I left my car at the office, and John drove me home to my apartment where I probably slept for 24 hours.  - Joe Miller

The first "bench" prototype of what become the CyberVision didn't have a ROM image, but it did have RAM at the address the ROM would eventually be. 

RAM (pronounced ramm) is an acronym for random access memory, a type of computer memory that can be accessed randomly; that is, any byte of memory can be accessed without touching the preceding bytes. RAM is the most common type of memory found in computers and other devices, such as printers. (From Webopedia.)

So, John and Joe had to load the control logic for CyberVision (i.e. the OS) by hand into that address range and debug it, hoping that no one kicked the power plug out and wiped out the system.  If the power was lost while entering the code they would have to start over from the beginning.  If a wrong number was entered or any mistake at all, they would have to start over.

Once the team had that system code debugged, they were able to burn it into ROM and the system would run that on power-up.  After that point, they didn't need to manually enter long byte strings.  They could then load data from tape.

Joe and John completed the OS and demonstration software in time to show to the Montgomery Ward buyers. The contract was secured and a home computer business was launched.

relating to or using a system of numerical notation that has 16 rather than 10 as its base.

The Business Meeting

The offices of the company John and Joe founded, Authorship Resource Inc. (ARI), were located in The Atrium on Doubletree Avenue in Columbus, Ohio.  Entering the front door of The Atrium, one was presented with a small indoor forest of plants and paths.  Each company's front office faced out into the "jungle."  Visitors to ARI strolled through this indoor forest to their office.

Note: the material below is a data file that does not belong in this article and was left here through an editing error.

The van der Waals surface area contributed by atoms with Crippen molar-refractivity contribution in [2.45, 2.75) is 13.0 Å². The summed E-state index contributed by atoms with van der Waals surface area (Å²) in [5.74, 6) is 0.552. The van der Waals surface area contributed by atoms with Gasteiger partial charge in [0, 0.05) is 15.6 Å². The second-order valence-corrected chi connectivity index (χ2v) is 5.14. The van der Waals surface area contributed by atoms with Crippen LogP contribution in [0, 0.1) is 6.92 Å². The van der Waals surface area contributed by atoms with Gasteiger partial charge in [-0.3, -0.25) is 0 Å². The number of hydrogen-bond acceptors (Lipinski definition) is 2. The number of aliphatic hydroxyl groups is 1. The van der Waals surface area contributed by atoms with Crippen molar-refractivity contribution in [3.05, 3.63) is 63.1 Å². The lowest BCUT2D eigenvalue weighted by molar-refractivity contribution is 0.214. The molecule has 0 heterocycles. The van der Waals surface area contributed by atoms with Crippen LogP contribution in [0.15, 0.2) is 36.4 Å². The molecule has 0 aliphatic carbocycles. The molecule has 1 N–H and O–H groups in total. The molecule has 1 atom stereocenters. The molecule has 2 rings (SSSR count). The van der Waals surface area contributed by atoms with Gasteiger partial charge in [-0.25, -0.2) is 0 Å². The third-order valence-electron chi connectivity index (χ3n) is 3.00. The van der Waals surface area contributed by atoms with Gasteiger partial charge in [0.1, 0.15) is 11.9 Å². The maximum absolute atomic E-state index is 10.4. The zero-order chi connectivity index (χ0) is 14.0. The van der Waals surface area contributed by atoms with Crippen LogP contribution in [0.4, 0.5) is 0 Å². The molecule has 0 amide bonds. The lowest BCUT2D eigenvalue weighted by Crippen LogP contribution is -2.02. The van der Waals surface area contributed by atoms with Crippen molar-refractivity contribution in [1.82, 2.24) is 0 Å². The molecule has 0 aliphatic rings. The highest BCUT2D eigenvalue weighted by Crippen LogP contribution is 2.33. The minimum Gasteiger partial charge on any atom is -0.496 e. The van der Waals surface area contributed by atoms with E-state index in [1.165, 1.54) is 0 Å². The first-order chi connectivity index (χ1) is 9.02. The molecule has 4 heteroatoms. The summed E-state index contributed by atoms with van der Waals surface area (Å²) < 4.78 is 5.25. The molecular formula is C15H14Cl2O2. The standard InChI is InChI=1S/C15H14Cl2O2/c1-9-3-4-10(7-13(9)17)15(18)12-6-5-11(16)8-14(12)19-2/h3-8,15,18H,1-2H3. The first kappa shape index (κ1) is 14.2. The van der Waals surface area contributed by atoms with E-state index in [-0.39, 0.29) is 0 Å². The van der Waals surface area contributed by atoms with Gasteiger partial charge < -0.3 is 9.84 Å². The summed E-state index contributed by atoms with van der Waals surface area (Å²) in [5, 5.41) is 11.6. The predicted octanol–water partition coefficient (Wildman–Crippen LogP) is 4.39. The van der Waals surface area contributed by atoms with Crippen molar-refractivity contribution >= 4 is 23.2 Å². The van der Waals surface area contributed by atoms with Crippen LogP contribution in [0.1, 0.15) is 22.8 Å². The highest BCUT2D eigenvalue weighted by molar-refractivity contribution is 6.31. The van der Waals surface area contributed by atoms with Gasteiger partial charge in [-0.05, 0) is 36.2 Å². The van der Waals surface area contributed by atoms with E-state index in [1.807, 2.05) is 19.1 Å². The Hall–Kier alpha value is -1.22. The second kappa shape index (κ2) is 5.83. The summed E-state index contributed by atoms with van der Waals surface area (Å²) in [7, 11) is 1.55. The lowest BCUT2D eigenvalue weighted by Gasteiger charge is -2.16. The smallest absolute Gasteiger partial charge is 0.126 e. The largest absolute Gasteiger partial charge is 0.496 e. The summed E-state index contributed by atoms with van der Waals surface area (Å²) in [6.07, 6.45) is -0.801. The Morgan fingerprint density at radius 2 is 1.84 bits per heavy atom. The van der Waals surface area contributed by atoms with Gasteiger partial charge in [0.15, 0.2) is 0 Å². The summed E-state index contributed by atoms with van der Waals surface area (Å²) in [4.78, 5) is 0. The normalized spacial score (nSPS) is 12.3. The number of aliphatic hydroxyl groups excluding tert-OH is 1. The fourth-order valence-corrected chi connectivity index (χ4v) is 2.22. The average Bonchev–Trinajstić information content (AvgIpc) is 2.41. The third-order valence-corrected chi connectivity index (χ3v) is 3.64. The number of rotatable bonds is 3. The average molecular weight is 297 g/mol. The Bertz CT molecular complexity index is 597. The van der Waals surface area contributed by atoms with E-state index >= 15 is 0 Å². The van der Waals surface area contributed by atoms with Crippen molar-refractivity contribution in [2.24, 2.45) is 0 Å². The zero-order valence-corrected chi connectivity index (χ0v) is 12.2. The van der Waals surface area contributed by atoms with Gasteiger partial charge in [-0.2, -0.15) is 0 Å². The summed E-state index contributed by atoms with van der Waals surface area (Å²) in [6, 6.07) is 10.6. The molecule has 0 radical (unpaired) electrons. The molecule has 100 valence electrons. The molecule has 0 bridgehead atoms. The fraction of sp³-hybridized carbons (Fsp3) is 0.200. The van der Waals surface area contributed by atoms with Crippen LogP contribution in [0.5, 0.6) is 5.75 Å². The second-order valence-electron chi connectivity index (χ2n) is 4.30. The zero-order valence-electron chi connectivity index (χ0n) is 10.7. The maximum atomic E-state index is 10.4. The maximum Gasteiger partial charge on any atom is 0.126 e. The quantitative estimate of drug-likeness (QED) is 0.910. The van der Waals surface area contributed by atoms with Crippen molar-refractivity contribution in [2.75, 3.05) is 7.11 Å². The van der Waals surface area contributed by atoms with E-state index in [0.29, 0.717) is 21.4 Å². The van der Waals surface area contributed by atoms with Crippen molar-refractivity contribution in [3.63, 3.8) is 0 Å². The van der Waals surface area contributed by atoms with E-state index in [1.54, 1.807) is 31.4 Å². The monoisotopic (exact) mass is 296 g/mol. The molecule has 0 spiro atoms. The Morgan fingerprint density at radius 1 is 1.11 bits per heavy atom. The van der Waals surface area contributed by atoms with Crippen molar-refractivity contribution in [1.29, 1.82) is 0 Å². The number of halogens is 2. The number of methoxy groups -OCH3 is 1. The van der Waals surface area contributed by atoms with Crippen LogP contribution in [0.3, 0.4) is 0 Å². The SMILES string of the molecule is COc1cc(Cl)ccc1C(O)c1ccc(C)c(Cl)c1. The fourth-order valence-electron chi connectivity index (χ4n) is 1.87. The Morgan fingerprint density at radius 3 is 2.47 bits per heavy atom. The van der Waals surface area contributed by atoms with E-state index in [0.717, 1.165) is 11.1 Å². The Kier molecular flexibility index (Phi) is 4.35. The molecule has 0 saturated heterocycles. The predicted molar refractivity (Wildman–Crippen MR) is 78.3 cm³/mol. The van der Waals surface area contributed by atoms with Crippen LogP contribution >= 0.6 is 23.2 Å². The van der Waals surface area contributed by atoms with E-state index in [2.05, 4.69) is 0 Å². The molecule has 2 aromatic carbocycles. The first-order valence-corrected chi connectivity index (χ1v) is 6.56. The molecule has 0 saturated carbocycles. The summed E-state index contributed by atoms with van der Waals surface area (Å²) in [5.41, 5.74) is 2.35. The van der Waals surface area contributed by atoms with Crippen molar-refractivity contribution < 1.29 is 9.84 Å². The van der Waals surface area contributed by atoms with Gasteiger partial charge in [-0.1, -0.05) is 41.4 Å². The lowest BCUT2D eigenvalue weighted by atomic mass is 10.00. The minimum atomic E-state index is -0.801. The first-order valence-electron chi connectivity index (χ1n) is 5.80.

ARI had just moved into their offices and had the latest in office furniture that could be found at used office furniture resale shops.  Janey and Joe did the shopping.  The best furniture was reserved for the front office.  They wanted to give a good impression to the outside world.

Real wood was out of the price range, so a tasteful desk laminated in brown fake teak wood faced the window looking out at the atrium.  Janey spent many hours at that desk typing letters, reports, and announcements on a gently-used IBM Selectric (or "golfball") typewriter.  This wonder of the age came with a box of golfball type heads so you could print using italics, bold, and various fonts.  An IBM ad at the time for the Selectric reads:

The IBM Selectric is a unique typewriter.
Conventional machines have 44 type bars...and moving carriages.  Not the Selectric.  Instead, it has a golf ball sized typing element carrying a complete set of 88 characters and symbols.   This element sprints across the paper, typing out character faster than the eye can follow.
From:  http://ak.pinterest.com/pin/412712753322035077/